The current logo has served us well, without question. It is a statement to members about our values.  However, as we increase our role with others, an internally-focused logo is not useful and can be detracting. Our role in medical education, transformation of health care, and advocacy work with governmental bodies and other professional organizations requires us to move forward with communications and messaging that convey the importance of the Society. Our recent communications audit tells us that others outside our membership (and even some within) don’t see our logo as one that communicates a professional, progressive organization. We celebrate our current logo, its history, and our founders who developed it. A new logo doesn’t undermine or ignore that history.

Your comments are part of an important vetting process that includes our membership, Board, and staff. The two logos that were presented are not the final logo choices, and we have not spent extravagantly in the design process.

Here’s what we are learning from our feedback gathering process.

  1. Our members read our communications. Within 24 hours, 1,522 of you had opened the email, 689 had clicked through to the web page, and 701 had clicked through to President Jeri Hepworth’s blog post. It’s good to know our messages are reaching you.
  2. Our members are engaged and feel a real connection to STFM. If you weren’t connected, you obviously wouldn’t care what our logo says/looks like.
  3. Your suggestions are constructive. You didn’t just say, “I don’t like it,” you explained why, and provided recommendations. Overall, we didn’t get the sense that most of you are opposed to change, per se, you just don’t like the change direction.

We wish we could sit down with all of you and have a conversation to listen, learn, and discuss. It’s clear that many of you want a family symbol in the logo, and we understand how important the family and the relationships it represents mean to STFM. But, we’ve also had members tell us that the definition of family is changing, and the three-person image is not inclusive of all families.

If we show a family, how does that image differentiate us from, say, a family services agency, a church, a community park, or a YMCA? If we add a medical symbol to the family, perhaps we’re then showing family medicine, but that seems like it might make more sense for an AAFP logo. We’re really about education, so do we add a book or an apple to the family and medical symbol? That would be one busy logo.

Then, consider the logos for organizations that have probably invested mega-bucks for logo research. How do golden arches visually represent cheap hamburgers? And what does Walmart’s star/flower say about discount retail? Wouldn’t a picture of a car be a more literal logo for Mercedes than a triangle? Do we really need to repeat what’s in our organization’s name in images?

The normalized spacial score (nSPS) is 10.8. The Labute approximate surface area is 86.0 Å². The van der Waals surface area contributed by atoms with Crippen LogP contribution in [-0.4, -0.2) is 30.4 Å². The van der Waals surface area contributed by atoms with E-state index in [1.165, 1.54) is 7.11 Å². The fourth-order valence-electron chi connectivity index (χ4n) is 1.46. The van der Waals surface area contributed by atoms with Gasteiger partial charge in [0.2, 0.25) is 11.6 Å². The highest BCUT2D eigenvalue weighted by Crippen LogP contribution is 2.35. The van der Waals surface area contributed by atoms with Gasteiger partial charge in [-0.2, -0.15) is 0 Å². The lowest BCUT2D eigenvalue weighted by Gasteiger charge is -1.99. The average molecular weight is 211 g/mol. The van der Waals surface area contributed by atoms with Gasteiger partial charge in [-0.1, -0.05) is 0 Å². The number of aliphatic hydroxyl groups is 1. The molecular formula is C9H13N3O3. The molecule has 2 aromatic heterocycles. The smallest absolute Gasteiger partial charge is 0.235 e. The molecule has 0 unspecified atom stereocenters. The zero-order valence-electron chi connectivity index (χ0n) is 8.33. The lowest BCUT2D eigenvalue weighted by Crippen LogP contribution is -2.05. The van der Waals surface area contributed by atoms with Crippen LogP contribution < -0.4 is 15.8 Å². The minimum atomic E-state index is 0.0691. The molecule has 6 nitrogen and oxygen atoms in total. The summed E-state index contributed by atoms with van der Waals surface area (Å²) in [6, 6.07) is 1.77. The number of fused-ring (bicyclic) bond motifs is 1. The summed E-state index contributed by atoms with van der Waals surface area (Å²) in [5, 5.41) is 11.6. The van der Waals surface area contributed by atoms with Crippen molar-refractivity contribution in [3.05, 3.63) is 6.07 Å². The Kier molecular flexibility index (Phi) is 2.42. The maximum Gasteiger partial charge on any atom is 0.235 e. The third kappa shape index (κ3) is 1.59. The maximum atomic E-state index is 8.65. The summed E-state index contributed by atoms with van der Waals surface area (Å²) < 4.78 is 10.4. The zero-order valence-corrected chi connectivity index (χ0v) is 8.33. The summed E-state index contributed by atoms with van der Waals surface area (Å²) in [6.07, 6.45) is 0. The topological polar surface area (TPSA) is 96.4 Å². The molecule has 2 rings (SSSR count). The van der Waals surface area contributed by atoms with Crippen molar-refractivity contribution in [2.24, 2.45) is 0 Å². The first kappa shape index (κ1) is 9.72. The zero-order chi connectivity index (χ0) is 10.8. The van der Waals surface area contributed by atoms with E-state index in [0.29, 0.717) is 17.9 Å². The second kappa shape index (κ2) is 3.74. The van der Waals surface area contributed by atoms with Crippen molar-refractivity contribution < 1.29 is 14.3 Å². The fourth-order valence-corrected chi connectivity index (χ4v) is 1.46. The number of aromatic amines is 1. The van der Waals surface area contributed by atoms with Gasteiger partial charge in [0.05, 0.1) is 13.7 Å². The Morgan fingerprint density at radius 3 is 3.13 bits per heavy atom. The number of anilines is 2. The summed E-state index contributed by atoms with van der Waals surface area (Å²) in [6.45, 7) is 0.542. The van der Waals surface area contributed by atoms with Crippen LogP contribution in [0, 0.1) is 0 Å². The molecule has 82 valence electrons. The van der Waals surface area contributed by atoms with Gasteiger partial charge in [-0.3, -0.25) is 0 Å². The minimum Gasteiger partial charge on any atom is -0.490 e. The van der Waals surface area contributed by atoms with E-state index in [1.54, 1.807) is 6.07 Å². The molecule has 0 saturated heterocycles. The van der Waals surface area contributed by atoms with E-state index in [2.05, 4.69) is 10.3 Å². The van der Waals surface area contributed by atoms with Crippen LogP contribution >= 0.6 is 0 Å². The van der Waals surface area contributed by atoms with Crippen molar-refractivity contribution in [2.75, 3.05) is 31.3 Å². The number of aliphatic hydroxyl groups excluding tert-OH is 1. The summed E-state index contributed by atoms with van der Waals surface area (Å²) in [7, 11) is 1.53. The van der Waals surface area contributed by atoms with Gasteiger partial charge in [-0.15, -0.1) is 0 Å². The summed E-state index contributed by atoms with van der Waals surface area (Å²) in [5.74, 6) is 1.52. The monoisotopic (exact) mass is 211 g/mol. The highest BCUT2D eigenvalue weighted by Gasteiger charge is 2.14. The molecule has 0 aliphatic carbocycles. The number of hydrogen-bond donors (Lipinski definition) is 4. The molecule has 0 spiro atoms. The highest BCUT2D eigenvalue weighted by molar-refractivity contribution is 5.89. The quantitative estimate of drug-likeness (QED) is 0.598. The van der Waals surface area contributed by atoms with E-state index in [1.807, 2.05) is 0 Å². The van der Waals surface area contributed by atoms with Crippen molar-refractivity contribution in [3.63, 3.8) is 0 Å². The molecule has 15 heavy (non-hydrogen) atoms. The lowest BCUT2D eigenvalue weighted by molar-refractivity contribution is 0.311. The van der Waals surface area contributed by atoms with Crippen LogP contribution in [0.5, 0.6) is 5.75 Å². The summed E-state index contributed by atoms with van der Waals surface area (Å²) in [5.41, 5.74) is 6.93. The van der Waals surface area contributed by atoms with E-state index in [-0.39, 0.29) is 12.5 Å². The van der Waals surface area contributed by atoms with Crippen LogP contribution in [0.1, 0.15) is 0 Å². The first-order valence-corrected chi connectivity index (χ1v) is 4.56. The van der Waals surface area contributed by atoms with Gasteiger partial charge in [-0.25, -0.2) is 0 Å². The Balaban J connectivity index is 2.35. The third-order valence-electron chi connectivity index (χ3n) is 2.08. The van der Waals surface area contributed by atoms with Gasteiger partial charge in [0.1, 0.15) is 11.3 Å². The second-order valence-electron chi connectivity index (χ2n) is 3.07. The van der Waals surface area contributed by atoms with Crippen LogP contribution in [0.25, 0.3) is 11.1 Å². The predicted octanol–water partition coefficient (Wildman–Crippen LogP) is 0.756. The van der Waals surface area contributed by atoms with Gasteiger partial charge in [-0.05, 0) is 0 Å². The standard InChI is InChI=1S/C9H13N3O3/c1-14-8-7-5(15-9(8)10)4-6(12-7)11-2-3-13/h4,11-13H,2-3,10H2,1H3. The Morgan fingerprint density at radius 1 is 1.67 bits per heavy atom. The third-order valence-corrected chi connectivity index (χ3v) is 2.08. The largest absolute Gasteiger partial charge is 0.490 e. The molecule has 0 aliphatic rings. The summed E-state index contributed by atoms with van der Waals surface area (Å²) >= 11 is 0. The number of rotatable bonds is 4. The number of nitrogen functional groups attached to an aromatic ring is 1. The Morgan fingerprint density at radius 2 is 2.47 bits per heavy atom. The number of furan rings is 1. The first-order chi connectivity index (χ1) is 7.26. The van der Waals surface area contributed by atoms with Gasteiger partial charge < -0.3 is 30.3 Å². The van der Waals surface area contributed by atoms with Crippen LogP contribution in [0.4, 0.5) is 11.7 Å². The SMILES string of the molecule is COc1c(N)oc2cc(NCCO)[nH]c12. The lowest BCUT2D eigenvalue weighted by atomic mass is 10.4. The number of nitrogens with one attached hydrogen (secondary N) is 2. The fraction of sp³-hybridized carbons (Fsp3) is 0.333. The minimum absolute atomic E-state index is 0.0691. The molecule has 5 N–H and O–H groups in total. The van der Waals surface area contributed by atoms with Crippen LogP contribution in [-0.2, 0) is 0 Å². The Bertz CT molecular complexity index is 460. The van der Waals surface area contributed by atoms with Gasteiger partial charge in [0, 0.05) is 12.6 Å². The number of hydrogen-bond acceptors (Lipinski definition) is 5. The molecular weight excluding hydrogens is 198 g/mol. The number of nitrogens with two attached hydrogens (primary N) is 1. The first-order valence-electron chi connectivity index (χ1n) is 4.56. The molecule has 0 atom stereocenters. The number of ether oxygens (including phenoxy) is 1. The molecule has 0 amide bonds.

Logo design principles say logos should be simple, relevant, scalable, and memorable. Your feedback indicates we may have missed the mark on “relevant.” So, we ask you to continue to share your comments, below. This is a process and everyone at STFM is listening closely to what you’re saying.

The Time Is Right for a New Logo

Jeri Hepworth, PhD STFM President

In October, your STFM Board of Directors asked staff to move forward with development of a new logo. I have to admit an affinity for our current logo. It’s friendly and comfortable, like STFM. It conveys our emphasis on family. However, it’s also dated and hard to read and doesn’t reflect the progressive, innovative organization STFM has become. In fact, during a recent communications audit, STFM members described the figures as play-dough people, aliens, and gingerbread men. And while we may like our 40-year-old play-dough people, they don’t communicate the level of professionalism earned by STFM and family medicine education.

Our messages to Congress point out the need for innovation in primary care training. Our new strategic plan challenges us to be the authority for innovation and research in family medicine education. Innovation is what’s driving family medicine education; our logo needs to send this same message.

I’m excited about the new doors that will be opened with the launch of a new logo. A “rebranding” campaign provides a rare opportunity to raise our profile and let our government, our colleagues, our students, and our patients know about the work we do to prepare the doctors who care for families. This is our chance to communicate that innovative family medicine education is the foundation of the health care system.

I invite you to be a part of the transformation. Shoot me an e-mail, or post a comment here to let me know what you think about the work we’re doing and the direction we’re taking. And please take a few minutes to vote on which logo you feel best represents the professionalism you and your colleagues bring to your job every day.